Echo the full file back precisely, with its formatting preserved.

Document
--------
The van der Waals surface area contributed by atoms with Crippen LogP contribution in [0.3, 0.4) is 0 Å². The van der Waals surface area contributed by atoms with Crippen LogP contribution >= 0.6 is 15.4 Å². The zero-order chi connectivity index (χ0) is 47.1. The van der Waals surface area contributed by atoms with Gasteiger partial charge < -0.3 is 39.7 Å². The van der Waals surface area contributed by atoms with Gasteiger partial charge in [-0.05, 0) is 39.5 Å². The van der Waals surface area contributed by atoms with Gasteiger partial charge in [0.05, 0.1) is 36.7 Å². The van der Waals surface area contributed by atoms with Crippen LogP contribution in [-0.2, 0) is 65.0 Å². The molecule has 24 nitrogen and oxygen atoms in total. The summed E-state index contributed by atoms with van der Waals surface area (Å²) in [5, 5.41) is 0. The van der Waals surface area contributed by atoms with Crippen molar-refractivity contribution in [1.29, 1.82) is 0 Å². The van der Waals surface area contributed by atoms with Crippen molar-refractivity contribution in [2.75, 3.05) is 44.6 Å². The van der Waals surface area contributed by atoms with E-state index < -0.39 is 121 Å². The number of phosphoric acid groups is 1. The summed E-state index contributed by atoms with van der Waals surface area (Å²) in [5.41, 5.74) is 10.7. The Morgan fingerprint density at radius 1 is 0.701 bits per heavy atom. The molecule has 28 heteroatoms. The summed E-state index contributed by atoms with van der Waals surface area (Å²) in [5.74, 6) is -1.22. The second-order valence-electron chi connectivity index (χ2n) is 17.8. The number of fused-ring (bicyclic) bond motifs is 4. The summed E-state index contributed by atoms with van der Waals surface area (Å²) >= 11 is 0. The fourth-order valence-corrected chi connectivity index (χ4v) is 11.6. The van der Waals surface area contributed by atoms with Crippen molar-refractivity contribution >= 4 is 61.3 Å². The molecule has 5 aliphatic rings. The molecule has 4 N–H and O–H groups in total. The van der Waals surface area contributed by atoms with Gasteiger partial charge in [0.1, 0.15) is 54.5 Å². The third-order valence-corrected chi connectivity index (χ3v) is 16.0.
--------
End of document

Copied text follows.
The van der Waals surface area contributed by atoms with Crippen LogP contribution in [0.3, 0.4) is 0 Å². The van der Waals surface area contributed by atoms with Crippen LogP contribution >= 0.6 is 15.4 Å². The zero-order chi connectivity index (χ0) is 47.1. The van der Waals surface area contributed by atoms with Gasteiger partial charge < -0.3 is 39.7 Å². The van der Waals surface area contributed by atoms with Gasteiger partial charge in [-0.05, 0) is 39.5 Å². The van der Waals surface area contributed by atoms with Gasteiger partial charge in [0.05, 0.1) is 36.7 Å². The van der Waals surface area contributed by atoms with Crippen LogP contribution in [-0.2, 0) is 65.0 Å². The molecule has 24 nitrogen and oxygen atoms in total. The summed E-state index contributed by atoms with van der Waals surface area (Å²) in [5, 5.41) is 0. The van der Waals surface area contributed by atoms with Crippen molar-refractivity contribution in [1.29, 1.82) is 0 Å². The van der Waals surface area contributed by atoms with Crippen molar-refractivity contribution in [2.75, 3.05) is 44.6 Å². The van der Waals surface area contributed by atoms with E-state index < -0.39 is 121 Å². The number of phosphoric acid groups is 1. The summed E-state index contributed by atoms with van der Waals surface area (Å²) in [5.41, 5.74) is 10.7. The Morgan fingerprint density at radius 1 is 0.701 bits per heavy atom. The molecule has 28 heteroatoms. The summed E-state index contributed by atoms with van der Waals surface area (Å²) in [5.74, 6) is -1.22. The second-order valence-electron chi connectivity index (χ2n) is 17.8. The number of fused-ring (bicyclic) bond motifs is 4. The summed E-state index contributed by atoms with van der Waals surface area (Å²) >= 11 is 0. The fourth-order valence-corrected chi connectivity index (χ4v) is 11.6. The van der Waals surface area contributed by atoms with Crippen molar-refractivity contribution >= 4 is 61.3 Å². The molecule has 5 aliphatic rings. The molecule has 4 N–H and O–H groups in total. The van der Waals surface area contributed by atoms with Gasteiger partial charge in [0.1, 0.15) is 54.5 Å². The third-order valence-corrected chi connectivity index (χ3v) is 16.0.